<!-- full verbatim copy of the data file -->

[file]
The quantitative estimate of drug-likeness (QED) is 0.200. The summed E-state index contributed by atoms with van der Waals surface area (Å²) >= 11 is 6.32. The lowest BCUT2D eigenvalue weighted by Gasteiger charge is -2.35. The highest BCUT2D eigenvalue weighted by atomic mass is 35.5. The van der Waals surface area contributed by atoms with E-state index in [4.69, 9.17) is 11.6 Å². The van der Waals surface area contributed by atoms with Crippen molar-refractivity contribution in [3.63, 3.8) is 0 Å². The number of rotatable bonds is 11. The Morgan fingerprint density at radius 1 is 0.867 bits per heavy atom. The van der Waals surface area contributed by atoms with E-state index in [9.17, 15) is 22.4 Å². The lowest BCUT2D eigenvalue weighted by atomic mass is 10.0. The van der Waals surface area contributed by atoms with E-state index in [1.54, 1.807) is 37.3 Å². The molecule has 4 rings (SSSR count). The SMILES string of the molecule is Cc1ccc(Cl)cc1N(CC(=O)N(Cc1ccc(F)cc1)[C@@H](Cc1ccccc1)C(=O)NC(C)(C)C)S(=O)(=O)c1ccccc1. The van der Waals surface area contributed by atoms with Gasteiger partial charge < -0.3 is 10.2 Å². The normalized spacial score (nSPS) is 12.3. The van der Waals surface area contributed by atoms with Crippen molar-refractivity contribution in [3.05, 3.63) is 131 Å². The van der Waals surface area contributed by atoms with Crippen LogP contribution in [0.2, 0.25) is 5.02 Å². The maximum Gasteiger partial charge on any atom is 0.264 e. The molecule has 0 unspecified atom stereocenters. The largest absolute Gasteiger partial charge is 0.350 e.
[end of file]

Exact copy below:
The quantitative estimate of drug-likeness (QED) is 0.200. The summed E-state index contributed by atoms with van der Waals surface area (Å²) >= 11 is 6.32. The lowest BCUT2D eigenvalue weighted by Gasteiger charge is -2.35. The highest BCUT2D eigenvalue weighted by atomic mass is 35.5. The van der Waals surface area contributed by atoms with E-state index in [4.69, 9.17) is 11.6 Å². The van der Waals surface area contributed by atoms with Crippen molar-refractivity contribution in [3.63, 3.8) is 0 Å². The number of rotatable bonds is 11. The Morgan fingerprint density at radius 1 is 0.867 bits per heavy atom. The van der Waals surface area contributed by atoms with E-state index in [9.17, 15) is 22.4 Å². The lowest BCUT2D eigenvalue weighted by atomic mass is 10.0. The van der Waals surface area contributed by atoms with E-state index in [1.54, 1.807) is 37.3 Å². The molecule has 4 rings (SSSR count). The SMILES string of the molecule is Cc1ccc(Cl)cc1N(CC(=O)N(Cc1ccc(F)cc1)[C@@H](Cc1ccccc1)C(=O)NC(C)(C)C)S(=O)(=O)c1ccccc1. The van der Waals surface area contributed by atoms with Gasteiger partial charge < -0.3 is 10.2 Å². The normalized spacial score (nSPS) is 12.3. The van der Waals surface area contributed by atoms with Crippen molar-refractivity contribution in [3.05, 3.63) is 131 Å². The van der Waals surface area contributed by atoms with Crippen LogP contribution in [0.2, 0.25) is 5.02 Å². The maximum Gasteiger partial charge on any atom is 0.264 e. The molecule has 0 unspecified atom stereocenters. The largest absolute Gasteiger partial charge is 0.350 e.